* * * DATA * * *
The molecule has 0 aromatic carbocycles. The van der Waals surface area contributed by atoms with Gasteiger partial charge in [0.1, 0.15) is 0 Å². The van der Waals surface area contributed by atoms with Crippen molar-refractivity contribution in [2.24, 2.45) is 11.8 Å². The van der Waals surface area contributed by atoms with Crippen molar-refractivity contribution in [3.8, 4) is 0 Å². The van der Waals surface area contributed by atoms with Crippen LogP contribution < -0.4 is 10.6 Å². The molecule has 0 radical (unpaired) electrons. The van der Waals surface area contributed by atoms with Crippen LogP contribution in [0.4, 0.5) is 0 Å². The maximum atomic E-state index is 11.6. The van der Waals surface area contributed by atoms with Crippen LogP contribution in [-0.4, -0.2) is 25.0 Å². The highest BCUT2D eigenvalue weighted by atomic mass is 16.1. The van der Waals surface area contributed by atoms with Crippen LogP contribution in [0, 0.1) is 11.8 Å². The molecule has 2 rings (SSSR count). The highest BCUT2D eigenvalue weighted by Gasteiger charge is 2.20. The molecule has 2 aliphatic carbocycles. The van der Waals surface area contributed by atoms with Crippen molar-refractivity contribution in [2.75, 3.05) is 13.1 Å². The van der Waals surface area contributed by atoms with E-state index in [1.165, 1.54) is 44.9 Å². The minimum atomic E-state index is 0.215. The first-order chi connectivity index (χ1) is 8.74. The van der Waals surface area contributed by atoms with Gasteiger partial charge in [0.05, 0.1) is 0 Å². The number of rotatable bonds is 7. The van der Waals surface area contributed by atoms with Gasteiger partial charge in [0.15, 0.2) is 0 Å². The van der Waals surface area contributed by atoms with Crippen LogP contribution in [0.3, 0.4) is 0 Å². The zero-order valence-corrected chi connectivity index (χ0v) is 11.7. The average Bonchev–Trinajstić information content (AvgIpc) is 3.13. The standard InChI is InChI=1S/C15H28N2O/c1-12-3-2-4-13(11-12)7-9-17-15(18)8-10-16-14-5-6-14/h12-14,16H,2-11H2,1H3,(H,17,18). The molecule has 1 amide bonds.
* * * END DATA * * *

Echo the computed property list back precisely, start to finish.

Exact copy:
The molecule has 0 aromatic carbocycles. The van der Waals surface area contributed by atoms with Gasteiger partial charge in [0.1, 0.15) is 0 Å². The van der Waals surface area contributed by atoms with Crippen molar-refractivity contribution in [2.24, 2.45) is 11.8 Å². The van der Waals surface area contributed by atoms with Crippen molar-refractivity contribution in [3.8, 4) is 0 Å². The van der Waals surface area contributed by atoms with Crippen LogP contribution < -0.4 is 10.6 Å². The molecule has 0 radical (unpaired) electrons. The van der Waals surface area contributed by atoms with Crippen LogP contribution in [0.4, 0.5) is 0 Å². The maximum atomic E-state index is 11.6. The van der Waals surface area contributed by atoms with Crippen LogP contribution in [-0.4, -0.2) is 25.0 Å². The highest BCUT2D eigenvalue weighted by atomic mass is 16.1. The van der Waals surface area contributed by atoms with Crippen LogP contribution in [0, 0.1) is 11.8 Å². The molecule has 2 rings (SSSR count). The highest BCUT2D eigenvalue weighted by Gasteiger charge is 2.20. The molecule has 2 aliphatic carbocycles. The van der Waals surface area contributed by atoms with Crippen molar-refractivity contribution in [2.75, 3.05) is 13.1 Å². The van der Waals surface area contributed by atoms with E-state index in [1.165, 1.54) is 44.9 Å². The minimum atomic E-state index is 0.215. The first-order chi connectivity index (χ1) is 8.74. The van der Waals surface area contributed by atoms with Gasteiger partial charge in [0.05, 0.1) is 0 Å². The number of rotatable bonds is 7. The van der Waals surface area contributed by atoms with Gasteiger partial charge in [0.15, 0.2) is 0 Å². The van der Waals surface area contributed by atoms with Crippen LogP contribution in [0.3, 0.4) is 0 Å². The zero-order valence-corrected chi connectivity index (χ0v) is 11.7. The average Bonchev–Trinajstić information content (AvgIpc) is 3.13. The standard InChI is InChI=1S/C15H28N2O/c1-12-3-2-4-13(11-12)7-9-17-15(18)8-10-16-14-5-6-14/h12-14,16H,2-11H2,1H3,(H,17,18). The molecule has 1 amide bonds.